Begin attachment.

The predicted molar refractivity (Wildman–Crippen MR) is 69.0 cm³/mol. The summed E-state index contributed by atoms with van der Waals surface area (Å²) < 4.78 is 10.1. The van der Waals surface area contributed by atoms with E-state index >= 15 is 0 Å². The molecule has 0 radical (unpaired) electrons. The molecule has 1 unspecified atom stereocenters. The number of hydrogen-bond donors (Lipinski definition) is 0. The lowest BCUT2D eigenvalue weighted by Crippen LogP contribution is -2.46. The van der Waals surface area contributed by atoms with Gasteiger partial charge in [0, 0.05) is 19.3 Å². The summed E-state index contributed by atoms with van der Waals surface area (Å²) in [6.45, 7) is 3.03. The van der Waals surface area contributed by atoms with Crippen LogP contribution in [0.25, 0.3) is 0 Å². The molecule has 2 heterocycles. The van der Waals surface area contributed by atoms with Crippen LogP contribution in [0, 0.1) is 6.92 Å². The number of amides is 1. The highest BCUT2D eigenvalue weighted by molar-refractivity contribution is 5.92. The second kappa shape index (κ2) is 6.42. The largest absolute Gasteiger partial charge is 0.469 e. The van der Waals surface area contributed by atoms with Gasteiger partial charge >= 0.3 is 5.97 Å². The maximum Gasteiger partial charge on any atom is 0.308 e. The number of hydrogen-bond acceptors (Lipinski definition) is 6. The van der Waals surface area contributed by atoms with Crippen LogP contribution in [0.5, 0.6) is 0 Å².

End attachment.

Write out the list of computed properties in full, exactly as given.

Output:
The predicted molar refractivity (Wildman–Crippen MR) is 69.0 cm³/mol. The summed E-state index contributed by atoms with van der Waals surface area (Å²) < 4.78 is 10.1. The van der Waals surface area contributed by atoms with E-state index >= 15 is 0 Å². The molecule has 0 radical (unpaired) electrons. The molecule has 1 unspecified atom stereocenters. The number of hydrogen-bond donors (Lipinski definition) is 0. The lowest BCUT2D eigenvalue weighted by Crippen LogP contribution is -2.46. The van der Waals surface area contributed by atoms with Gasteiger partial charge in [0, 0.05) is 19.3 Å². The summed E-state index contributed by atoms with van der Waals surface area (Å²) in [6.45, 7) is 3.03. The van der Waals surface area contributed by atoms with Crippen LogP contribution in [0.25, 0.3) is 0 Å². The molecule has 2 heterocycles. The van der Waals surface area contributed by atoms with Crippen LogP contribution in [0, 0.1) is 6.92 Å². The number of amides is 1. The highest BCUT2D eigenvalue weighted by molar-refractivity contribution is 5.92. The second kappa shape index (κ2) is 6.42. The largest absolute Gasteiger partial charge is 0.469 e. The van der Waals surface area contributed by atoms with Gasteiger partial charge >= 0.3 is 5.97 Å². The maximum Gasteiger partial charge on any atom is 0.308 e. The number of hydrogen-bond acceptors (Lipinski definition) is 6. The van der Waals surface area contributed by atoms with Crippen LogP contribution in [0.5, 0.6) is 0 Å².